Nonsurgical Treatment for Degenerative Disc Disease

Doctors at NYU Langone offer nonsurgical treatment to relieve back or neck pain caused by degenerative disc disease. Pain medication and physical therapy can manage symptoms and help the body adjust to the damaged disc. Together, these treatments can relieve pain and improve function, often long term.

Medication

Degenerative disc disease does not affect everyone in the same way. One person may hardly notice symptoms, whereas another may need medication for serious pain. Doctors at NYU Langone determine the type of medication you need based on the results of diagnostic tests and your description of the type and location of pain.

Nonsteroidal Anti-inflammatory Drugs

When the body is injured, the immune system responds by sending specialized cells to repair damaged tissue. Part of this response is inflammation, which causes pain and swelling in soft tissues in the spine, such as nerves. Treating the inflammation with nonsteroidal anti-inflammatory drugs (NSAIDs) may alleviate pain and swelling.

The most common NSAIDs are ibuprofen, naproxen, and aspirin. All are available without a prescription, and your doctor can recommend how best to use them. If the pain is not relieved by over-the-counter medications, doctors may prescribe a more potent anti-inflammatory.

Prescription Pain Relievers

If a herniated disc pinches a nerve, or if bone growths form, narrowing the space in the spinal canal, the pain can be severe. Over-the-counter medications may help relieve pain, but if they don’t, your doctor may recommend a brief course of prescription pain relievers. These medications should only be used for a week, at most. They're intended to help you feel better until a muscle relaxant or anti-inflammatory medication starts to work.

Muscle Relaxants

If degeneration causes a disc to slip out of place and pinch a nerve, the electrical signals that move from the nerve to nearby muscle tissue may be disrupted, leading to painful muscle spasms. Muscle relaxant medications can calm spasms and ease pain, letting you move more easily.

Your doctor may prescribe these medications for a week or two. After that, pain caused by muscle spasms often goes away on its own.

Corticosteroids

If other medications don’t relieve your back or neck pain, your doctor may recommend corticosteroids, which are taken by mouth. Steroids reduce inflammation in the area near the injured disc, taking pressure off an affected nerve and relieving pain. Available by prescription, steroids are typically taken for 7 to 10 days, at which time your doctor reassesses your symptoms before recommending additional treatment.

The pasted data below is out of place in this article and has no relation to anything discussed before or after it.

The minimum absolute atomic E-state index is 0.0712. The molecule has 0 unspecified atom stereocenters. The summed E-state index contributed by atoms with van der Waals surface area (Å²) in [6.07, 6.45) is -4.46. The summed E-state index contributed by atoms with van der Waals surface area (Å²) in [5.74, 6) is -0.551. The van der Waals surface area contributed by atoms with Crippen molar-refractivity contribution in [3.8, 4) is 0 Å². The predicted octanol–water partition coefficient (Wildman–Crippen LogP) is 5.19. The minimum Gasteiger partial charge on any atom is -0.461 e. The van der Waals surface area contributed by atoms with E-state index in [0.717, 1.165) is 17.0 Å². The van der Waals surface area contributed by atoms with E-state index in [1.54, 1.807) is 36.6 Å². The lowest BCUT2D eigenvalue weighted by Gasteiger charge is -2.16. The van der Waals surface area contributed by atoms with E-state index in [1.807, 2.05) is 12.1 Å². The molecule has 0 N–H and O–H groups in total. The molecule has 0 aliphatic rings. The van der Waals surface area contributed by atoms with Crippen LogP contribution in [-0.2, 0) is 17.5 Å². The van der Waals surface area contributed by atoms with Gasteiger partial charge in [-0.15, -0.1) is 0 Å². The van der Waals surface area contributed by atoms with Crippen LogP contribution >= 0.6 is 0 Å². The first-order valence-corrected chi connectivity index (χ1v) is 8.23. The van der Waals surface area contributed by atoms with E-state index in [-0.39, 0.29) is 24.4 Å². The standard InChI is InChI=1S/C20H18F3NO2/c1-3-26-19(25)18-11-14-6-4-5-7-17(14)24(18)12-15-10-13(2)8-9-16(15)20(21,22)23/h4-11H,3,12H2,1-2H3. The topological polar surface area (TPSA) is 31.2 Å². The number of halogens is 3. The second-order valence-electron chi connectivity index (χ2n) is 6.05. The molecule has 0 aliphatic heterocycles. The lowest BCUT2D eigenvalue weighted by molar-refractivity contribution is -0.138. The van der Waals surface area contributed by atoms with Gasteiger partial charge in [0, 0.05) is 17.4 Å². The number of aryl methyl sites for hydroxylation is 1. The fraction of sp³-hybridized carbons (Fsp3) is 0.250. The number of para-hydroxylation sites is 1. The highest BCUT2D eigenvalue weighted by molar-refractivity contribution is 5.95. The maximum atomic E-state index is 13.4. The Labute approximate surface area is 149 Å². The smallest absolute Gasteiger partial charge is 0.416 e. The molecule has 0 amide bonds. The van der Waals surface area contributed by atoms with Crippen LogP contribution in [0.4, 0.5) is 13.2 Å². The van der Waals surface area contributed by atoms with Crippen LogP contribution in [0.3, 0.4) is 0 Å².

Weight Loss

Being overweight can cause or exacerbate problems associated with the spine because excess weight, especially in the front of the body, may pull the spine’s vertebrae, joints, and discs out of alignment. If you’re overweight and have degenerative disc disease, the added pull on the spine may lead to nerve damage and additional pain.

Our doctors understand that weight loss is not easy. NYU Langone’s Weight Management Program offers a variety of services that can help you make positive changes.

Physical Therapy

Your doctor may work closely with rehabilitation specialists to help you manage symptoms using specific movements and exercise. Often, physical therapy relieves pain and prevents further damage to the spine. At NYU Langone, physical therapists at Rusk Rehabilitation can recommend a treatment plan based on your daily routine, the location of your pain, and your overall health.

Strengthening the core—the muscles in the back, abdomen, upper thighs, and buttocks—is an important part of therapy for a herniated disc. If these muscles are weak, the spine bears more weight. This added pressure can cause instability or worsen an existing spine problem.

A physical therapist can teach you a series of exercises for strengthening these core muscle groups, which can improve posture, relieve pressure on the nerves affected by a slipped disc, and alleviate pain.

A physical therapist may also recommend complementary techniques designed to improve overall function and make you feel better while you build core muscles. Stretching, massage therapy, and heat and ice may be part of your treatment plan.

Acupuncture

Acupuncture is a therapeutic technique in which doctors insert very thin needles into various points on the surface of the body. By targeting specific points along “meridians,” which correspond to nerve pathways affected by a particular disc, acupuncture may stimulate healing by increasing blood flow. Acupuncture may also prompt the body to release endorphins, which are natural pain relievers.

Our licensed acupuncturists administer this therapy in a relaxed setting at NYU Langone. Acupuncture needles are left in place for 20 to 40 minutes. For optimal results, doctors usually recommend several sessions.

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